I'm getting tired of Bates and Anna because they've turned into the Branson and Sybil of Season 2: nothing to do but sit around and talk about their love in a garage prison visiting room.

My favorite Lady Violet quips of the episode were her jabs at the ugly Irish castle.

Otherwise, a pretty quiet episode. I can't get over how lovely the hairstyles and dresses of the ladies are. And had I just not noticed before, or did the maids get new uniforms? Those were pretty, too.

Sunday, January 20, 2013

There's a reason Gotye didn't call it "Someone That I Used to Know"

Writing a research paper with the above title = something I have done. Yep. It was for my Advanced English Grammar course...and it was fun. I KNOW. The gist of the paper was that I took a look at what the literature had to say about somebody and someone, and whether there was any consensus on the differences (or lack thereof) between the two. All the big reference grammars (Swan, Quirk, etc.) said there was basically no usage distinction between somebody and someone, and language blogs like Grammar Girl and Language Log tended to agree. "Just use whichever one sounds best to you," they shrugged.

However, one of the basic principles espoused by this course's huge blue grammar book (Celce-Murcia & Larsen-Freeman) is that if a language has two forms with the same meaning, there must be a difference in use. Along those lines, I had one rogue source (Bolinger) tell me that somebody and someone are NOT interchangeable, but are used to signify distance/negativity (somebody) or nearness/intimacy/positivity (someone). Consider the sentence, "This present is for someone very dear to me." Could you really substitute somebody for someone there? Bolinger thinks not. I think Gotye (and Adele, as my British professor pointed out) would concur.

So I took a look at the corpus, aka the BYU's own COCA. Corpus research is a way of answering questions about language by looking at what we actually produce - in spoken and written English, in newspapers, morning talk shows, novels, etc. anything. For this small-scale research, I looked at ten occurrences of somebody and ten of someone in the corpus at large, and then analyzed the context (given by the corpus) to see if the word was being used to signify distance/negativity or nearness/intimacy/positivity.

Surprisingly - and I use that word because I think most of us, upon casual reflection, would say that we do use somebody and someone absolutely interchangeably - my investigation of the corpus supported the hypothesis of the rogue grammarian (Bolinger). Ten out of ten of the instances of somebody did in fact indicate distance or negativity. On the someone side, the support was somewhat weaker, with seven out of ten indicating intimacy/positivity.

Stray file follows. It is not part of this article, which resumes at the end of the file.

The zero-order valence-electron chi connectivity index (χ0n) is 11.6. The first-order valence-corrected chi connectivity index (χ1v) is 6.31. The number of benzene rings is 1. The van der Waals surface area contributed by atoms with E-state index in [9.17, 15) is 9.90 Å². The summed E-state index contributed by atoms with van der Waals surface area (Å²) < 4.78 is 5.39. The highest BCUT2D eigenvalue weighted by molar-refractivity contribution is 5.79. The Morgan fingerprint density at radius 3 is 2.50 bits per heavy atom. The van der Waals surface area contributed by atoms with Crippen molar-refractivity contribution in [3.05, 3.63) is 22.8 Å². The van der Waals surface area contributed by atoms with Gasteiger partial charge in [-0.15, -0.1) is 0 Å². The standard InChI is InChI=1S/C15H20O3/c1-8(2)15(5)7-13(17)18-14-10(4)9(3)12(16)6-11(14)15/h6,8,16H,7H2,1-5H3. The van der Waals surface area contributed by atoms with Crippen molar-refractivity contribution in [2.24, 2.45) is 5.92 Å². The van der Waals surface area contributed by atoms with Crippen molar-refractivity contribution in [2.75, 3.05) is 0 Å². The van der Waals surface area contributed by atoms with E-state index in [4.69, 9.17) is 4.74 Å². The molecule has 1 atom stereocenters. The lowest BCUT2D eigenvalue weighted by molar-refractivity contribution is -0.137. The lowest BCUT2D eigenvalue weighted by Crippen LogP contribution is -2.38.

So there you have it. Whether you were aware of it or not, it is possible - meaning there is evidence in the literature and in my own very small-scale research - that you are using somebody when you are talking about a person in a vague, distant, hypothetical, or negative way; and someone when you are talking about a person who is near to or intimate with you.

What do you think? I know that in the case of song lyrics prosody has as much role as anything else, but what kind of a weird song would "Someone That I Used to Know" be? Or "Somebody Like You"?

Friday, January 18, 2013

January 18th, outsourced

More words with no English equivalent, yay!!! I literally did a pelinti a few minutes ago in the kitchen as I was eating lunch. [HT Scotty]

The role of Syrian women in the war.

I thoroughly enjoyed this Les Miserables wedding flash "mob." Well done. [HT Jessie]

I would totally watch Knife Guys at 11.30 on Wednesdays. [HT Liz]

As Vulture put it, re: Edith With Googly Eyes, sometimes there is no "why." [HT Jen]

You kids these days with your video games. Here's what life used to be like. [HT Andrew]

If you listen to This American Life, you already know about/will "get" this clip of Fred Armisen impersonating Ira Glass. If you don't, meh, watch it anyway and maybe it will be funny to you.

Was Manti Te'o the victim or the mastermind of his dead girlfriend hoax?

In addition to dead girlfriend, above, here are six other famous people who never existed.

In pressing Google StreetView issues: did the Google car run over this donkey?

A guy outsources his own job to China. Hilarious/devious/sad. [HT David]